Two Additional Defendants Sentenced to Prison in Conspiracy That Looted Money from Nonprofit Mental Health Clinic
Two former employees of the Juniata Community Mental Health Clinic in Philadelphia were sentenced today for their roles in the conspiracy led by Renee Tartaglione, the former head of the nonprofit mental health clinic, to take money from the clinic, announced Assistant Attorney General Brian A. Benczkowski of the Department of Justice’s Criminal Division, U.S. Attorney William M. McSwain for the Eastern District of Pennsylvania, Special Agent in Charge Michael T. Harpster of the FBI’s Philadelphia Division and Special Agent in Charge Guy Ficco of IRS Criminal Investigation (CI).
Sandy Acosta, 72, of Philadelphia, Pa., former Administrator of the clinic, and Amalia Rodriguez, 48, also of Philadelphia, Pa., former billing clerk for the clinic, were sentenced today to serve 18 months and six months in federal prison, respectively, followed by three years of supervised release. Sandy Acosta and Amalia Rodriguez also were ordered to pay $793,000 in restitution to the Pennsylvania Attorney General in trust for a successor to the clinic, jointly and severally with Tartaglione, who was sentenced in July 2018, and Acosta’s daughter, former Pennsylvania State Representative Leslie Acosta, a former employee of the clinic who also participated in the scheme.
“Sandy Acosta and Amalia Rodriguez facilitated Renee Tartaglione’s theft of over $2 million from important taxpayer-funded programs for individuals in need of mental health treatment,” said Assistant Attorney General Benczkowski. “Their convictions and today’s sentences demonstrate the Justice Department’s commitment to work with our federal and state partners to hold accountable those who seek to line their own pockets by defrauding institutions that serve vulnerable individuals.”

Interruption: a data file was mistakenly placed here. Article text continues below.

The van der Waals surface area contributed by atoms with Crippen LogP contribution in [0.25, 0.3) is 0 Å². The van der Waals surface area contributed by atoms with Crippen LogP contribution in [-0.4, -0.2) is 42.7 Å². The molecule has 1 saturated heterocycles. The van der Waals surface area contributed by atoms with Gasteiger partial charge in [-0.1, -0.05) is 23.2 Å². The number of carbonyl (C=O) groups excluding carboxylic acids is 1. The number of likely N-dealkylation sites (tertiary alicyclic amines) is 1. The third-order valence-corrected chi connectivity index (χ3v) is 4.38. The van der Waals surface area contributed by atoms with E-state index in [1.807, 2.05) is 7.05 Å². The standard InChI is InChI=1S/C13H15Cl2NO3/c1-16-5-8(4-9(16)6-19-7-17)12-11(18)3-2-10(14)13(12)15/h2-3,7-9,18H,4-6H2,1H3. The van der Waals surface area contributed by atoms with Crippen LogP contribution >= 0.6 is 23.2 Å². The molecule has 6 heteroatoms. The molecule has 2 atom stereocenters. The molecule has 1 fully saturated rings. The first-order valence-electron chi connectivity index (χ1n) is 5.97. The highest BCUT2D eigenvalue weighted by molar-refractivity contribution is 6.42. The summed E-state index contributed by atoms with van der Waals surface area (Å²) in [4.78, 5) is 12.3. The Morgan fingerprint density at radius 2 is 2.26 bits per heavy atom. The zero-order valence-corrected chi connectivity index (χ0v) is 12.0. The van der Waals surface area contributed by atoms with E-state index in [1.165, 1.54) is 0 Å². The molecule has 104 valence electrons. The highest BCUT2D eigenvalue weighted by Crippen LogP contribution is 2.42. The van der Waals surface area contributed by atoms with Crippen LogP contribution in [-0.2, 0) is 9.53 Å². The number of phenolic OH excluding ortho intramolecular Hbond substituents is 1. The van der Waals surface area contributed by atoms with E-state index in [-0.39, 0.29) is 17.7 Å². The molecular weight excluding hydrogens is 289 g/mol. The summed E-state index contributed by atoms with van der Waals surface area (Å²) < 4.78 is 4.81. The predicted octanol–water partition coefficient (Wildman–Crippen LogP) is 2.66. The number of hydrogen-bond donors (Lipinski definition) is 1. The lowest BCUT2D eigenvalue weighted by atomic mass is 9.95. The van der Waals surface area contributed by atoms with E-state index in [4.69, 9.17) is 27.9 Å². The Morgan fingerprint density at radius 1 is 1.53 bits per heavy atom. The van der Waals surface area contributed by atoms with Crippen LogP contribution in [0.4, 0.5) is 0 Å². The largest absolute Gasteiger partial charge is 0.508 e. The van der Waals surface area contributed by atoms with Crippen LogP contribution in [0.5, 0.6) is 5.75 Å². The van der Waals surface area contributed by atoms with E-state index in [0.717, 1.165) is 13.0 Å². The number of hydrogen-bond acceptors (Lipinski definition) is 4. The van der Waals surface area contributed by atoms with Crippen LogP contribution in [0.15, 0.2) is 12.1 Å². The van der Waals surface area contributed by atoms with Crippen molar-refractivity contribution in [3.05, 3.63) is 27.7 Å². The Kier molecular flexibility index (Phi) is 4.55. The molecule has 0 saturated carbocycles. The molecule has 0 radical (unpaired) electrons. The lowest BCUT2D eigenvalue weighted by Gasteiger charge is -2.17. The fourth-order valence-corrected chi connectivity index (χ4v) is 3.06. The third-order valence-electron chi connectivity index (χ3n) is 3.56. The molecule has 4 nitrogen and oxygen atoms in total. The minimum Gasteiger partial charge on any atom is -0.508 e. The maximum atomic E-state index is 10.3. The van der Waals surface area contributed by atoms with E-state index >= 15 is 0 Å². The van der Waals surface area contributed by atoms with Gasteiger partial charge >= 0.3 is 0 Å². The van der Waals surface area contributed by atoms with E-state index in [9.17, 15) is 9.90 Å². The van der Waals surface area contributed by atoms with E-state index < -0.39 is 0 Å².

“The defendants worked together to cheat economically disadvantaged people with mental health issues out of funds that were intended to provide treatment and other services,” said U.S. Attorney McSwain. “Instead, the defendants used these funds for their own personal enrichment, depriving others of help that they desperately needed. This was a gross abuse of the trust placed in these defendants, and I am glad that my Office and our law enforcement partners have held them accountable for their crimes.”
“Looting money from Medicare strains the system and cheats the taxpayers who fund it,” said FBI Special Agent in Charge Harpster. “This conspiracy diverted funds meant for mental health treatment for the community’s underserved—a serious breach of trust, and of the law. The FBI is committed to fighting health care fraud, one case at a time, and seeing perpetrators held accountable.”
“Ms. Acosta and Ms. Rodriguez helped steal money that was allotted for the treatment of mental health patients; depriving them of much needed mental health services,” said IRS-CI Special Agent in Charge Ficco. “Their sentences are indications of how unacceptable their actions were. IRS-Criminal Investigation is proud to have joined forces with our law enforcement partners to bring these defendants to justice.”
Sandy Acosta and Rodriguez previously pleaded guilty to wire fraud, theft from a health care benefit program, and aggravated identity theft. Sandy Acosta also pleaded guilty to conspiracy to commit money laundering. The charges arose out of the women’s agreement to cash unearned checks from the clinic and give the cash to Tartaglione, who at the time was President of the Board of Directors of the clinic.
Sandy Acosta agreed to cooperate with the government in its investigation of Tartaglione and testified at Tartaglione’s federal criminal trial in 2017. Leslie Acosta previously pleaded guilty and also agreed to cooperate against Tartaglione.
The case was investigated by the FBI, the IRS Criminal Investigation, and the Philadelphia Office of the Inspector General. Trial Attorney Peter N. Halpern of the Criminal Division’s Public Integrity Section and Assistant U.S. Attorney Bea L. Witzleben of the Eastern District of Pennsylvania prosecuted the case.